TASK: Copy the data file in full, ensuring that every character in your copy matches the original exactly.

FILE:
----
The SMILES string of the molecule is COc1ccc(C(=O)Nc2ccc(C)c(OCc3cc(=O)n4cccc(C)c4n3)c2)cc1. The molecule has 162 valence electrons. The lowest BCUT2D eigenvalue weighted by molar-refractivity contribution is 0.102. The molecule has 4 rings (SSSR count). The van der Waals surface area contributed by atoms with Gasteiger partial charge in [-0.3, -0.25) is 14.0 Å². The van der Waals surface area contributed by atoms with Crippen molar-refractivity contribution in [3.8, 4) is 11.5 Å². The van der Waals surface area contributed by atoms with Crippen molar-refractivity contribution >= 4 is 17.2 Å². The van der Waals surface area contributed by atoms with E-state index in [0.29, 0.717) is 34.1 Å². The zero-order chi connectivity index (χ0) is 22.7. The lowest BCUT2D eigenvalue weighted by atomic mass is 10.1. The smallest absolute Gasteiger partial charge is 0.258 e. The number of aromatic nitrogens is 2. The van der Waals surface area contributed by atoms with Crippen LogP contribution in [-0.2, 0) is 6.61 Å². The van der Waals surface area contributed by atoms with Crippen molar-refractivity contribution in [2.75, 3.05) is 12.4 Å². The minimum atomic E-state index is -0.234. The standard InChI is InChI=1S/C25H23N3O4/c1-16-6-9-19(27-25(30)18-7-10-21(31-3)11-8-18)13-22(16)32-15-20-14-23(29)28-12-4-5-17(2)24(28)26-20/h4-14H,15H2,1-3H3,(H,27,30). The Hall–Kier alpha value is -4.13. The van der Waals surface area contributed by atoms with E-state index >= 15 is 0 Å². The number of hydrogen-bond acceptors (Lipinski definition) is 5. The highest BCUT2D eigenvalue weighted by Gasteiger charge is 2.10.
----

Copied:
The SMILES string of the molecule is COc1ccc(C(=O)Nc2ccc(C)c(OCc3cc(=O)n4cccc(C)c4n3)c2)cc1. The molecule has 162 valence electrons. The lowest BCUT2D eigenvalue weighted by molar-refractivity contribution is 0.102. The molecule has 4 rings (SSSR count). The van der Waals surface area contributed by atoms with Gasteiger partial charge in [-0.3, -0.25) is 14.0 Å². The van der Waals surface area contributed by atoms with Crippen molar-refractivity contribution in [3.8, 4) is 11.5 Å². The van der Waals surface area contributed by atoms with Crippen molar-refractivity contribution >= 4 is 17.2 Å². The van der Waals surface area contributed by atoms with E-state index in [0.29, 0.717) is 34.1 Å². The zero-order chi connectivity index (χ0) is 22.7. The lowest BCUT2D eigenvalue weighted by atomic mass is 10.1. The smallest absolute Gasteiger partial charge is 0.258 e. The number of aromatic nitrogens is 2. The van der Waals surface area contributed by atoms with Crippen LogP contribution in [-0.2, 0) is 6.61 Å². The van der Waals surface area contributed by atoms with Crippen molar-refractivity contribution in [2.75, 3.05) is 12.4 Å². The minimum atomic E-state index is -0.234. The standard InChI is InChI=1S/C25H23N3O4/c1-16-6-9-19(27-25(30)18-7-10-21(31-3)11-8-18)13-22(16)32-15-20-14-23(29)28-12-4-5-17(2)24(28)26-20/h4-14H,15H2,1-3H3,(H,27,30). The Hall–Kier alpha value is -4.13. The van der Waals surface area contributed by atoms with E-state index >= 15 is 0 Å². The number of hydrogen-bond acceptors (Lipinski definition) is 5. The highest BCUT2D eigenvalue weighted by Gasteiger charge is 2.10.